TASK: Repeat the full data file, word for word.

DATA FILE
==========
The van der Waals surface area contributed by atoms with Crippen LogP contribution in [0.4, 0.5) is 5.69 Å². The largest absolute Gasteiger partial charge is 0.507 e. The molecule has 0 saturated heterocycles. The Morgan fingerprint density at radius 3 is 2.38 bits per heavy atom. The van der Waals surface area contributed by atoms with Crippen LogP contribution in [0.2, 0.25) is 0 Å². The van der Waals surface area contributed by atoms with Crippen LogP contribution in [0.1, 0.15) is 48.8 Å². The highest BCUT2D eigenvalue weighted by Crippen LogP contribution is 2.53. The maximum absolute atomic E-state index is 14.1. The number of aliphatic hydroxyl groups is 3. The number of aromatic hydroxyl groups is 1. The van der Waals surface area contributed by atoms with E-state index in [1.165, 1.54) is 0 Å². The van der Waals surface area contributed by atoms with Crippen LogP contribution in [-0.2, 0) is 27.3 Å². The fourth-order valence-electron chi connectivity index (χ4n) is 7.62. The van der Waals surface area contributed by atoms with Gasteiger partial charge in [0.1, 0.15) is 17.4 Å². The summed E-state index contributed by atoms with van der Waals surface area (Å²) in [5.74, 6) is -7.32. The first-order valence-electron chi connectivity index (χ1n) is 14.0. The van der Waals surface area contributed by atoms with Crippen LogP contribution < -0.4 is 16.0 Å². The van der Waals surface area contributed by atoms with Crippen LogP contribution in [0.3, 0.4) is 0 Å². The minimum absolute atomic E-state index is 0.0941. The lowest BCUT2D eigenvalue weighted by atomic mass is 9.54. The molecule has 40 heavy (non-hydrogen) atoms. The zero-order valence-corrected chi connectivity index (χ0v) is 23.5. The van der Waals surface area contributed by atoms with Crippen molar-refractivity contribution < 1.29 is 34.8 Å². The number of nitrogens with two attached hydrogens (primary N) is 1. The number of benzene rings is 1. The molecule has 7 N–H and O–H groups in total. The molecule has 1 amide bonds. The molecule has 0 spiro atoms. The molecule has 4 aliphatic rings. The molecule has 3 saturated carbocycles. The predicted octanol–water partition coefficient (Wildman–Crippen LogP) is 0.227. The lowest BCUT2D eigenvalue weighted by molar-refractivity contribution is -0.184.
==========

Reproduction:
The van der Waals surface area contributed by atoms with Crippen LogP contribution in [0.4, 0.5) is 5.69 Å². The largest absolute Gasteiger partial charge is 0.507 e. The molecule has 0 saturated heterocycles. The Morgan fingerprint density at radius 3 is 2.38 bits per heavy atom. The van der Waals surface area contributed by atoms with Crippen LogP contribution in [0.2, 0.25) is 0 Å². The van der Waals surface area contributed by atoms with Crippen LogP contribution in [0.1, 0.15) is 48.8 Å². The highest BCUT2D eigenvalue weighted by Crippen LogP contribution is 2.53. The maximum absolute atomic E-state index is 14.1. The number of aliphatic hydroxyl groups is 3. The number of aromatic hydroxyl groups is 1. The van der Waals surface area contributed by atoms with E-state index in [1.165, 1.54) is 0 Å². The van der Waals surface area contributed by atoms with Crippen LogP contribution in [-0.2, 0) is 27.3 Å². The fourth-order valence-electron chi connectivity index (χ4n) is 7.62. The van der Waals surface area contributed by atoms with Gasteiger partial charge in [0.1, 0.15) is 17.4 Å². The summed E-state index contributed by atoms with van der Waals surface area (Å²) in [5.74, 6) is -7.32. The first-order valence-electron chi connectivity index (χ1n) is 14.0. The van der Waals surface area contributed by atoms with Crippen LogP contribution < -0.4 is 16.0 Å². The van der Waals surface area contributed by atoms with Crippen LogP contribution in [0.3, 0.4) is 0 Å². The minimum absolute atomic E-state index is 0.0941. The lowest BCUT2D eigenvalue weighted by atomic mass is 9.54. The molecule has 40 heavy (non-hydrogen) atoms. The zero-order valence-corrected chi connectivity index (χ0v) is 23.5. The van der Waals surface area contributed by atoms with Crippen molar-refractivity contribution < 1.29 is 34.8 Å². The number of nitrogens with two attached hydrogens (primary N) is 1. The number of benzene rings is 1. The molecule has 7 N–H and O–H groups in total. The molecule has 1 amide bonds. The molecule has 0 spiro atoms. The molecule has 4 aliphatic rings. The molecule has 3 saturated carbocycles. The predicted octanol–water partition coefficient (Wildman–Crippen LogP) is 0.227. The lowest BCUT2D eigenvalue weighted by molar-refractivity contribution is -0.184.